Supercapacitors can be created in which two conductors are brought in very close proximity, while having a dielectric layer in between that produces a very high capacitance in a small package. Such a device can easily be charged with a Coulomb - although that isn't a net charge (one plate will be positive, the other negative). And whether such a capacitor could give you a lethal shock will again depend on the capacitance.

• I think saying that when the voltage is "high" it will overcome the resistance of the skin could use a little more specificity, as folks who learn from this Q&A are probably precisely those who don't know the relevant numbers. Feb 26, 2016 at 7:51

A lot of charge is relative. Here's a chemistry perspective. Faraday's number gives the charge held by 1 mole of electrons: 96,485 C. Therefore, 1 Coulomb is 1/96485 moles of electrons, or around $10^{-5}$ moles. Based on this, you can deduce that any corroded object of a reasonable size formed by passing at least 1 Coulomb of charge.

Another point of comparison would be thinking about how much charge is in a small battery. According to Google, typical AA batteries have 400-900 mAh of capacity. mAh is a strange unit of charge, but it's very useful for converting between current, capacity and time. Essentially, 400 mAh is the amount of charge passed by a current of 400 mA over 1 hour (or 200 mA over 2 hours, 800 mA over 0.5 hours, etc, hence its utility). Since 1 A is defined as 1 C/s, passing a current of 400 mA for 1 h requires $0.4 \frac{C}{s} \times 3600s = 1440 C$. So, next time you want to imagine 1 C of charge, think of a AA battery and divide by 1000.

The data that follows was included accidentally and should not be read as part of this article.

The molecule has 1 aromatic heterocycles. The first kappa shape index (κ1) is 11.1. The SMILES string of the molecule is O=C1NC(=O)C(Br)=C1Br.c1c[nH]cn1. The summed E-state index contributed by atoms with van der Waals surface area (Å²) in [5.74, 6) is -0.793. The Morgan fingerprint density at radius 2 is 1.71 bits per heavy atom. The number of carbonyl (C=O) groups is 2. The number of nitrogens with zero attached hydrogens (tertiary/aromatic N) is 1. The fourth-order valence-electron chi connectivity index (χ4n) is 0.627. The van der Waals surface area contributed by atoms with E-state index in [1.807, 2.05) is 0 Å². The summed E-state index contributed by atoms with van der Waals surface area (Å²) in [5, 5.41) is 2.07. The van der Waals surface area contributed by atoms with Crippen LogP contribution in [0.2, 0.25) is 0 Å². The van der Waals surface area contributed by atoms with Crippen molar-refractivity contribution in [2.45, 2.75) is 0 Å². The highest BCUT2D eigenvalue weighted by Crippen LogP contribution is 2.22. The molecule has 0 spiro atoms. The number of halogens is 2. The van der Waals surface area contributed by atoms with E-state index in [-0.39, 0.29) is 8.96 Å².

• I think you dropped the Coulomb unit with the 1440 number. Feb 26, 2016 at 7:31
• I like the analogy of the AA battery - although they come in significantly higher capacity these days. Feb 2, 2017 at 1:26
• The battery does not have that net charge anymore than any piece of neutral matter does. The battery is neutral and the charged are separated as the current flows. Saying that the amount of charge is in the battery is misleading.
– nasu
Oct 17, 2021 at 21:21

Quite a lot. To give you an idea, think that if you charged two tennis balls with 51 coulombs of positive charge each and placed one of them at the center of the Earth, the ball on the surface will forever escape Earth's gravity.

• Nice way to look at it Oct 17, 2021 at 16:46

Indeed 1 coulomb of charge is a huge charge.

According to Wikipedia.org, Article: Lightning

An average bolt of negative lightning carries an electric current of 30,000 amperes, and transfers 15 coulombs of electric charge and 1 gigajoule of energy.

The lightning we usually see are negative lightning and these lightning transfers charge of 15 coulombs. This charge is so big that when a lightning strikes it heats the surrounding air 5 times hotter than the surface of sun. Now you can imagine how huge this charge is.

Although the above case is of 15 coulombs, 1 coulomb of charge would still be pretty huge, about 1/15 of charge carried by lightning.